If it is impossible to know what is true and to do what is right, then the flaw, the worst, will be the new standard of good. Man will be defined as a flawed, antirational animal, and all that corrupts and harms life will be the new virtues. Like deliberately flawed eyesight, where self-blindness is the ideal, anti-life behavior will be the new standard for living. The resentment against the perfect hero is a resentment against A is A, against the integration of truth and behavior, against the non-contradictory identity of a moral ideal, against reality and life’s measuring ruler, a rational moral standard.


       The above text was transcribed from one segment of a very old VHS videotape, Masters of Comic Book Art. They were Steve Ditko's comments on "Mr. A," the comic book character he created in the late 1960s. "Mr. A" was not just the proverbial fighter for justice and avenger of evil. Instead of a normal business card, his calling card was simply one-half solid black and one-half solid white, representing good and evil.
       Without specifically mentioning it, Ditko perfectly explained why modern American movies are the worst kind of true Art with a capital A, and why the liberalism that has taken over Hollywood since the late 1960s prefers flawed anti-heroes now instead of heroes like John Wayne or—a perfect example—Paul Scofield in A Man for All Seasons.
       Of course a hero is "larger than life" and "unrealistic;" they're supposed to be. A hero is a perfect ideal you look up to and try to emulate. An anti-hero is just like you and me, no better, no worse.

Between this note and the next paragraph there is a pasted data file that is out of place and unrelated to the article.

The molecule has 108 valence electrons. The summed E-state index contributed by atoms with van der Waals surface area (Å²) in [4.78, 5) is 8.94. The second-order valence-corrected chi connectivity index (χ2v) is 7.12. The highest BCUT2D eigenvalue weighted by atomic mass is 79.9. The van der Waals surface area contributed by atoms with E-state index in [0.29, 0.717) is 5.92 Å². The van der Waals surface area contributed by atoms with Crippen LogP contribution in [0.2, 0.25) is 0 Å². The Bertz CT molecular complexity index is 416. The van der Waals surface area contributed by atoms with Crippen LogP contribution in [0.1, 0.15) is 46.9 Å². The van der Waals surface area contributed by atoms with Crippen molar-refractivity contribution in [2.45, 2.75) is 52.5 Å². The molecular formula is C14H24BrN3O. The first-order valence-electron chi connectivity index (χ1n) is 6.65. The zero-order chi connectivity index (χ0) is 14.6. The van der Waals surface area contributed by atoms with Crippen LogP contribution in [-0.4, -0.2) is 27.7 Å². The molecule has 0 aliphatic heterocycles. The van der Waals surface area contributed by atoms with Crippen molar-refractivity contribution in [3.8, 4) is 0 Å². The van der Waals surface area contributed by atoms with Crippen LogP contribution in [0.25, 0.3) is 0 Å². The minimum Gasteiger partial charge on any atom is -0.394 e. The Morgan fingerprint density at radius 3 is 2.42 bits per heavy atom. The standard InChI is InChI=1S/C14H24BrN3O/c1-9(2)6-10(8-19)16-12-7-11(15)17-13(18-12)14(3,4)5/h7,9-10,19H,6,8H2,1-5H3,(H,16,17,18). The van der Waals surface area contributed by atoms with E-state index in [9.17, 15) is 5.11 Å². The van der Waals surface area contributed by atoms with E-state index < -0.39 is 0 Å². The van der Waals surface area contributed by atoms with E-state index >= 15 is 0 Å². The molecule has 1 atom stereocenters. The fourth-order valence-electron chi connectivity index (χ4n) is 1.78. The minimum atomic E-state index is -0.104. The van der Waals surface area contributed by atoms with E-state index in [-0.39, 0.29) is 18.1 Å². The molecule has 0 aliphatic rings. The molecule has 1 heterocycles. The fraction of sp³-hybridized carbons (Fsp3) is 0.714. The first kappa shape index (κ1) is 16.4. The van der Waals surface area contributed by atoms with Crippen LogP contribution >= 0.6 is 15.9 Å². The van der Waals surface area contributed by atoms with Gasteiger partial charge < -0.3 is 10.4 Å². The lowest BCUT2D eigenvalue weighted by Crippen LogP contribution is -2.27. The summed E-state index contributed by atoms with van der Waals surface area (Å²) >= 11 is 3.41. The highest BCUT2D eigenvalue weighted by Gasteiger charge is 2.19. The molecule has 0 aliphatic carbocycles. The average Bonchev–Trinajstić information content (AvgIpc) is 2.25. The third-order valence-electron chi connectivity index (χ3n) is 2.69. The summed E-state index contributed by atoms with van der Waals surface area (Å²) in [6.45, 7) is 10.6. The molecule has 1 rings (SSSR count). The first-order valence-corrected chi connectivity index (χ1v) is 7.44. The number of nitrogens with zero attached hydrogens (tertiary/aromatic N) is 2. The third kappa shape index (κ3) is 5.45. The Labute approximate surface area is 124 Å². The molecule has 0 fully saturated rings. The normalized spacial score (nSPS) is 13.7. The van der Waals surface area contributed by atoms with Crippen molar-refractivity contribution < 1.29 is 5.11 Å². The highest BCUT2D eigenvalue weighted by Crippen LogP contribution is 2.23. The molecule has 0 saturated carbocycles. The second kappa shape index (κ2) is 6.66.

If no one is any better than anyone else, then how dare you judge someone else. That's why everyone today is so quick to openly express the lunatic idea that "you shouldn't be so judgmental." I say exactly the opposite. If no one judges anyone anymore, you can do anything you want and not be looked down on or shamed or embarrassed by society's judgment. It's a convenient way of doing whatever you want in life and never taking any blame for it; it's always someone else's fault. (Hey, you have heart disease because you've been so fat for 30 years? Sue McDonald's! You have lung cancer because you've been a heavy smoker for 30 years? Sue the tobacco companies because the warning on cigarettes wasn't in large enough type!)
       You never have to put out any effort to live up to a standard, and your precious little wimpy feelings will never be hurt by people judging you to be at fault because you have done something wrong, because hey, there is no right or wrong....
       —Zimmerman Skyrat,